January 19, 2011

In the new "informational privacy" case — Justice Scalia talks about evaporated, refreshing, Lincolnesque honesty; pontificating in the guise of judicial minimalism; and what I think are McGuffins.

"I agree with the Court, of course, that background checks of employees of government contractors do not offend the Constitution," writes Justice Scalia in a concurring opinion in NASA v. Nelson, a unanimously decided case issued this morning:
But rather than reach this conclusion on the basis of the never-explained assumption that the Constitution requires courts to “balance” the Government’s interests in data collection against its contractor employees’ interest in privacy, I reach it on simpler grounds. Like many other desirable things not included in the Constitution, “informational privacy” seems like a good idea—wherefore the People have enacted laws at the federal level and in the states restricting the government’s collection and use of information. But it is up to the People to enact those laws, to shape them, and, when they think it appropriate, to repeal them. A federal constitutional right to “informational privacy” does not exist.
Scalia notes the "remarkable and telling fact," which he says he has never seen before in the Supreme Court, that the party saying his rights have been violated does not — even once —cite a constitutional text in his brief:
To tell the truth, I found this approach refreshingly honest. One who asks us to invent a constitutional right out of whole cloth should spare himself and us the pretense of tying it to some words of the Constitution.

Regrettably, this Lincolnesque honesty evaporated at oral argument....
Questioned at oral argument, Nelson's lawyer said what you'd expect him to say: the Due Process Clause. And then Scalia goes on to say what you'd expect him to say, disparaging "the infinitely plastic concept of 'substantive' due process."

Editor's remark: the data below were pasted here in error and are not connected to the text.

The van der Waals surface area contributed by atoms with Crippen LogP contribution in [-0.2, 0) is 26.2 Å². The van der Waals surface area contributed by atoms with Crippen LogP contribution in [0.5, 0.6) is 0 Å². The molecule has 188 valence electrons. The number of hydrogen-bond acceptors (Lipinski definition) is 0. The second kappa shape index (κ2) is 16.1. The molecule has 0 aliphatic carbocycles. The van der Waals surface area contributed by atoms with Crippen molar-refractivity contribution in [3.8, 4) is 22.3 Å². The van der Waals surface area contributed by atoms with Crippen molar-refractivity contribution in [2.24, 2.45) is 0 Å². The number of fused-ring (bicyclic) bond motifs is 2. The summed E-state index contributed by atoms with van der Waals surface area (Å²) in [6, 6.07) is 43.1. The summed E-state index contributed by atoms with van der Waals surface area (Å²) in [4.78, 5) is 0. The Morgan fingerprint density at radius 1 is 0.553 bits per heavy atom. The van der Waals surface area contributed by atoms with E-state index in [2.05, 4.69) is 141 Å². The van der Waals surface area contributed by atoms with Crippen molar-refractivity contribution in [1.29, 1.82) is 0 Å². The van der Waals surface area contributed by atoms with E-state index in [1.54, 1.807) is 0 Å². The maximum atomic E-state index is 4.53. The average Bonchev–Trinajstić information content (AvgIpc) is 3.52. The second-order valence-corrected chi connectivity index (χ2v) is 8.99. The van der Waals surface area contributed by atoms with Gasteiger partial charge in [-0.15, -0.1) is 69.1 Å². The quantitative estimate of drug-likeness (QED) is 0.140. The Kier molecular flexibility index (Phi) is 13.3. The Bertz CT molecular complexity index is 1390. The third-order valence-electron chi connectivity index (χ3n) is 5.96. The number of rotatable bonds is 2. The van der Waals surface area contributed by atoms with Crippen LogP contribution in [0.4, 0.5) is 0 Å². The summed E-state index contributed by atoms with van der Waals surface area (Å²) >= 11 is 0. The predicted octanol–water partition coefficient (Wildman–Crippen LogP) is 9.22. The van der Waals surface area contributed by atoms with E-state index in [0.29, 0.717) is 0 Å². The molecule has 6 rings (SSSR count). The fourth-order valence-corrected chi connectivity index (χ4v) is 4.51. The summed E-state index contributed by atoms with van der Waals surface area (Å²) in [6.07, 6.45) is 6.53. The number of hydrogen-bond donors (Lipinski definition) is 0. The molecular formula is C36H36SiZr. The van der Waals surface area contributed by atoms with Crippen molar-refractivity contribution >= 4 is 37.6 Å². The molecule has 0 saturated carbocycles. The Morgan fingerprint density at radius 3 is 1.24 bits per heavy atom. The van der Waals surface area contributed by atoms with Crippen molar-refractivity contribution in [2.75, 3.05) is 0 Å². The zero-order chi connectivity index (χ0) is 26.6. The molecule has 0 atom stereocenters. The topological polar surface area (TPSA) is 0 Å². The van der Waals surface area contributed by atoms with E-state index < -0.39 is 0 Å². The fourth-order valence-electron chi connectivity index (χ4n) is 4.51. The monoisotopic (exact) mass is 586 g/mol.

Scalia also attacks the majority's "judicial minimalism" — manifested in its failure to say whether at some point — though not in this case — there may be a violation of a constitutional right to informational privacy. It's "not actually minimalist" to decide cases this way, Scalia says, because the Court took the opportunity able "to pontificate upon a matter that" — if there is no such right — "is none of its business: the appropriate balance between security and privacy." And if there is such a right...
I fail to see the minimalist virtues in delivering a lengthy opinion analyzing that right while coyly noting that the right is “assumed” rather than “decided.” Thirty-three years have passed since the Court first suggested that the right may, or may not, exist. It is past time for the Court to abandon this Alfred Hitchcock line of our jurisprudence.
Alfred Hitchcock line of jurisprudence...  I think that has something to do with McGuffins.

ADDED: I moved the erstwhile title of this post into the first line so I could write a more exciting headline. I've got to push myself to be more sensationalistic. I hope you appreciate the effort.

34 comments:

PaulV said...

Anything Hitchcock works

Lucien said...

Nothing whips up a frenzy in the blogosphere like sensationalist speculation that there are McGuffins at play.

traditionalguy said...

The Supreme Court itself maybe a 210 year old McGuffin. We shall see when they rule on the Mandate for citizens in States to Purchase health insurance policies. Why should the SCOTUS be listened to if they have let themselves become a plot device for the Great leader's use in story telling?

traditionalguy said...

I heard the McGuffins went extinct along with the Gooney Birds. Scalia worries too much.

Quayle said...

The Supreme Court starring in the dark thriller, "The Maltese Constitutional Right" starring Anton Scalia as Sam Spade, Justice Kennedy as Miles Archer, Ruth Bader Ginsberg as miss Ruth Wonderly, and Elena Kagan as Joel Cairo.

J said...
This comment has been removed by the author.
Florida said...

"We shall see when they rule on the Mandate for citizens in States to Purchase health insurance policies."

Because if the Democrats can force you to buy health insurance products from their campaign donors (at whatever price those donors decide to charge you(, then they can force you to buy life insurance products from their campaign donors.

And burial insurance.

And collision.

And dental insurance.

And then once they run out of insurance products - Democrats will force you to buy condoms from their donors and abortions next.

Surely there are 5 people on the Supreme Court who can see a slippery slope when it knocks them upside the fucking head like a clue-by-4.

But if they can't, there's always the Tunisian example we could follow.

The Supremes should take a look across the pond, at what a determind populace suffering 10% unemployment can do to a tyrannical government. They should ponder just how quickly such a government can be crushed by a population armed only with indignation and anger at injustice.